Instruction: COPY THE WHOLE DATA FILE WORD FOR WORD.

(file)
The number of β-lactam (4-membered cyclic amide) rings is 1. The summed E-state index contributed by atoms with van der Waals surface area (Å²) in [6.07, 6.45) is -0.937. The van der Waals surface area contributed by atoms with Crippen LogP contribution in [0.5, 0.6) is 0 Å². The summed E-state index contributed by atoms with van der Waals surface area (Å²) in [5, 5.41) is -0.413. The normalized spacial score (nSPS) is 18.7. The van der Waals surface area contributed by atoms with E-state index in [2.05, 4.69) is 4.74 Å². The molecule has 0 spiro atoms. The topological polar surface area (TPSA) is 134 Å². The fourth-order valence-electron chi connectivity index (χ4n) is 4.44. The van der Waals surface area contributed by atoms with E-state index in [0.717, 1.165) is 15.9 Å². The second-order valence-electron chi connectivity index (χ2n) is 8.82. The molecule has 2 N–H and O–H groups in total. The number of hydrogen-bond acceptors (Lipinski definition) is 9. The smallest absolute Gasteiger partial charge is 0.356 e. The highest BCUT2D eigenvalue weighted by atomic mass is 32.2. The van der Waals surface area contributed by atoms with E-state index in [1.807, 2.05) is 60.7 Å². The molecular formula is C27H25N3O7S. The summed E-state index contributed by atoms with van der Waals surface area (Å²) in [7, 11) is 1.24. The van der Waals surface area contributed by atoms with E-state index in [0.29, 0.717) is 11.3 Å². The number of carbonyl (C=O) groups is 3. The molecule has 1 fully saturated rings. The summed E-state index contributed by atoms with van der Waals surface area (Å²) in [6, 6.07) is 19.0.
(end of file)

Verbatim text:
The number of β-lactam (4-membered cyclic amide) rings is 1. The summed E-state index contributed by atoms with van der Waals surface area (Å²) in [6.07, 6.45) is -0.937. The van der Waals surface area contributed by atoms with Crippen LogP contribution in [0.5, 0.6) is 0 Å². The summed E-state index contributed by atoms with van der Waals surface area (Å²) in [5, 5.41) is -0.413. The normalized spacial score (nSPS) is 18.7. The van der Waals surface area contributed by atoms with E-state index in [2.05, 4.69) is 4.74 Å². The molecule has 0 spiro atoms. The topological polar surface area (TPSA) is 134 Å². The fourth-order valence-electron chi connectivity index (χ4n) is 4.44. The van der Waals surface area contributed by atoms with E-state index in [0.717, 1.165) is 15.9 Å². The second-order valence-electron chi connectivity index (χ2n) is 8.82. The molecule has 2 N–H and O–H groups in total. The number of hydrogen-bond acceptors (Lipinski definition) is 9. The smallest absolute Gasteiger partial charge is 0.356 e. The highest BCUT2D eigenvalue weighted by atomic mass is 32.2. The van der Waals surface area contributed by atoms with E-state index in [1.807, 2.05) is 60.7 Å². The molecular formula is C27H25N3O7S. The summed E-state index contributed by atoms with van der Waals surface area (Å²) in [7, 11) is 1.24. The van der Waals surface area contributed by atoms with E-state index in [0.29, 0.717) is 11.3 Å². The number of carbonyl (C=O) groups is 3. The molecule has 1 fully saturated rings. The summed E-state index contributed by atoms with van der Waals surface area (Å²) in [6, 6.07) is 19.0.